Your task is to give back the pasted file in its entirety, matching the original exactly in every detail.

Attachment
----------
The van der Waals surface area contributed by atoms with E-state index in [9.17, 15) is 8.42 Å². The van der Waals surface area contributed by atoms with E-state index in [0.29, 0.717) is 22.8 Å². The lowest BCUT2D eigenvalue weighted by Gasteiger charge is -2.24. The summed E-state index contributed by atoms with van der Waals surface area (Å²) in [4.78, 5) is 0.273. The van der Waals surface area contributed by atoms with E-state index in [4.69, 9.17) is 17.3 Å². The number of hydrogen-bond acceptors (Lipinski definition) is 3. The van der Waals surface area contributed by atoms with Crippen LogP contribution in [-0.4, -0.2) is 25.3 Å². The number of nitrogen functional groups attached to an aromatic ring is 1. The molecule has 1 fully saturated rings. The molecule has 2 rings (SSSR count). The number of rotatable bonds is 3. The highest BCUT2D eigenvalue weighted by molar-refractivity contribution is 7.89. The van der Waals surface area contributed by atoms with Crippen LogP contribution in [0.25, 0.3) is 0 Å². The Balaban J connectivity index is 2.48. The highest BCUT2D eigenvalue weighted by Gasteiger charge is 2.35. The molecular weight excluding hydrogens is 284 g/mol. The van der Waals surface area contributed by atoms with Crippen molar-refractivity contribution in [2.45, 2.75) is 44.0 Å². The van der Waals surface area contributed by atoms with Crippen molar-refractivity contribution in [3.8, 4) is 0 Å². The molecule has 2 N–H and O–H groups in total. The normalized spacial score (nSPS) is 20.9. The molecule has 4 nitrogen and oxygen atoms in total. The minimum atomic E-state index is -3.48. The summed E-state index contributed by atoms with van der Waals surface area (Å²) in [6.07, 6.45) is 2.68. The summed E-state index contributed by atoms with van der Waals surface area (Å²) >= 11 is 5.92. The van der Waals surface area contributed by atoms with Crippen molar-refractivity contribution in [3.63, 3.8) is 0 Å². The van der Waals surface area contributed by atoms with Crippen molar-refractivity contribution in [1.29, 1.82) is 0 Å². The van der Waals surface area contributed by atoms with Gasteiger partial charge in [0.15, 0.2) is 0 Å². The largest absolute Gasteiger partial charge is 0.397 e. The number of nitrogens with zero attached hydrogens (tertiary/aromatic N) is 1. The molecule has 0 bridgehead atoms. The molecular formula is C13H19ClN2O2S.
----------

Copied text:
The van der Waals surface area contributed by atoms with E-state index in [9.17, 15) is 8.42 Å². The van der Waals surface area contributed by atoms with E-state index in [0.29, 0.717) is 22.8 Å². The lowest BCUT2D eigenvalue weighted by Gasteiger charge is -2.24. The summed E-state index contributed by atoms with van der Waals surface area (Å²) in [4.78, 5) is 0.273. The van der Waals surface area contributed by atoms with E-state index in [4.69, 9.17) is 17.3 Å². The number of hydrogen-bond acceptors (Lipinski definition) is 3. The van der Waals surface area contributed by atoms with Crippen LogP contribution in [-0.4, -0.2) is 25.3 Å². The number of nitrogen functional groups attached to an aromatic ring is 1. The molecule has 1 fully saturated rings. The molecule has 2 rings (SSSR count). The number of rotatable bonds is 3. The highest BCUT2D eigenvalue weighted by molar-refractivity contribution is 7.89. The van der Waals surface area contributed by atoms with Crippen LogP contribution in [0.25, 0.3) is 0 Å². The Balaban J connectivity index is 2.48. The highest BCUT2D eigenvalue weighted by Gasteiger charge is 2.35. The molecular weight excluding hydrogens is 284 g/mol. The van der Waals surface area contributed by atoms with Crippen molar-refractivity contribution in [2.45, 2.75) is 44.0 Å². The van der Waals surface area contributed by atoms with Crippen molar-refractivity contribution in [3.8, 4) is 0 Å². The molecule has 2 N–H and O–H groups in total. The normalized spacial score (nSPS) is 20.9. The molecule has 4 nitrogen and oxygen atoms in total. The minimum atomic E-state index is -3.48. The summed E-state index contributed by atoms with van der Waals surface area (Å²) in [6.07, 6.45) is 2.68. The summed E-state index contributed by atoms with van der Waals surface area (Å²) >= 11 is 5.92. The van der Waals surface area contributed by atoms with Crippen molar-refractivity contribution in [3.63, 3.8) is 0 Å². The van der Waals surface area contributed by atoms with Crippen molar-refractivity contribution in [1.29, 1.82) is 0 Å². The van der Waals surface area contributed by atoms with Gasteiger partial charge in [0.15, 0.2) is 0 Å². The largest absolute Gasteiger partial charge is 0.397 e. The number of nitrogens with zero attached hydrogens (tertiary/aromatic N) is 1. The molecule has 0 bridgehead atoms. The molecular formula is C13H19ClN2O2S.